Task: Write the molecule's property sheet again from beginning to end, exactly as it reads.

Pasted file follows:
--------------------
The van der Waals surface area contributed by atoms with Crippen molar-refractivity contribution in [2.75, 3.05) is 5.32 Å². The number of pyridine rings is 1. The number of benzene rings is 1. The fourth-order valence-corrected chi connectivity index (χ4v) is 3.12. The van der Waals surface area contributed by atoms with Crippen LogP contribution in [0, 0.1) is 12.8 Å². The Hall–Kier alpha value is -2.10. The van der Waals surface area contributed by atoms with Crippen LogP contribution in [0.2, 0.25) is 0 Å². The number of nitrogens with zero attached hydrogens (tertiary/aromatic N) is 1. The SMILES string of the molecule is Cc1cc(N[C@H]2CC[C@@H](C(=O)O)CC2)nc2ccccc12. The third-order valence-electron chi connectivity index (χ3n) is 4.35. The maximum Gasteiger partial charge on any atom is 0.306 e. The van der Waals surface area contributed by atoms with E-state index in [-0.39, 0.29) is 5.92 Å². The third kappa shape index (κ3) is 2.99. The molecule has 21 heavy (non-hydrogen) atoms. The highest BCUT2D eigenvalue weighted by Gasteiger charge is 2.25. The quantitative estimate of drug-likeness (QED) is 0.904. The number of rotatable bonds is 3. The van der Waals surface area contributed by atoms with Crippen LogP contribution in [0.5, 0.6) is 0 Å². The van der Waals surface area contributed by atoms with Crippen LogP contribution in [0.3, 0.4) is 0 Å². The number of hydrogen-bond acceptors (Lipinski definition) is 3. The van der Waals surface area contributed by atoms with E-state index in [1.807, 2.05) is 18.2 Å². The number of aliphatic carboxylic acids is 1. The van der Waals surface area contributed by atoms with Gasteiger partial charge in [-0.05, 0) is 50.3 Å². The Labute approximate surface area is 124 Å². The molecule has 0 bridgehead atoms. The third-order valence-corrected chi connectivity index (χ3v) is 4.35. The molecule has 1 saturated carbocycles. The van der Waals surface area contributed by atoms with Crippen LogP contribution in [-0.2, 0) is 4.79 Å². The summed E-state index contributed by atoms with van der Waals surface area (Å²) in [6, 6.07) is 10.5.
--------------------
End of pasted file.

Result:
The van der Waals surface area contributed by atoms with Crippen molar-refractivity contribution in [2.75, 3.05) is 5.32 Å². The number of pyridine rings is 1. The number of benzene rings is 1. The fourth-order valence-corrected chi connectivity index (χ4v) is 3.12. The van der Waals surface area contributed by atoms with Crippen LogP contribution in [0, 0.1) is 12.8 Å². The Hall–Kier alpha value is -2.10. The van der Waals surface area contributed by atoms with Crippen LogP contribution in [0.2, 0.25) is 0 Å². The number of nitrogens with zero attached hydrogens (tertiary/aromatic N) is 1. The SMILES string of the molecule is Cc1cc(N[C@H]2CC[C@@H](C(=O)O)CC2)nc2ccccc12. The third-order valence-electron chi connectivity index (χ3n) is 4.35. The maximum Gasteiger partial charge on any atom is 0.306 e. The van der Waals surface area contributed by atoms with E-state index in [-0.39, 0.29) is 5.92 Å². The third kappa shape index (κ3) is 2.99. The molecule has 21 heavy (non-hydrogen) atoms. The highest BCUT2D eigenvalue weighted by Gasteiger charge is 2.25. The quantitative estimate of drug-likeness (QED) is 0.904. The number of rotatable bonds is 3. The van der Waals surface area contributed by atoms with Crippen LogP contribution in [0.5, 0.6) is 0 Å². The van der Waals surface area contributed by atoms with Crippen LogP contribution in [0.3, 0.4) is 0 Å². The number of hydrogen-bond acceptors (Lipinski definition) is 3. The van der Waals surface area contributed by atoms with E-state index in [1.807, 2.05) is 18.2 Å². The number of aliphatic carboxylic acids is 1. The van der Waals surface area contributed by atoms with Gasteiger partial charge in [-0.05, 0) is 50.3 Å². The Labute approximate surface area is 124 Å². The molecule has 0 bridgehead atoms. The third-order valence-corrected chi connectivity index (χ3v) is 4.35. The molecule has 1 saturated carbocycles. The van der Waals surface area contributed by atoms with Crippen LogP contribution in [-0.2, 0) is 4.79 Å². The summed E-state index contributed by atoms with van der Waals surface area (Å²) in [6, 6.07) is 10.5.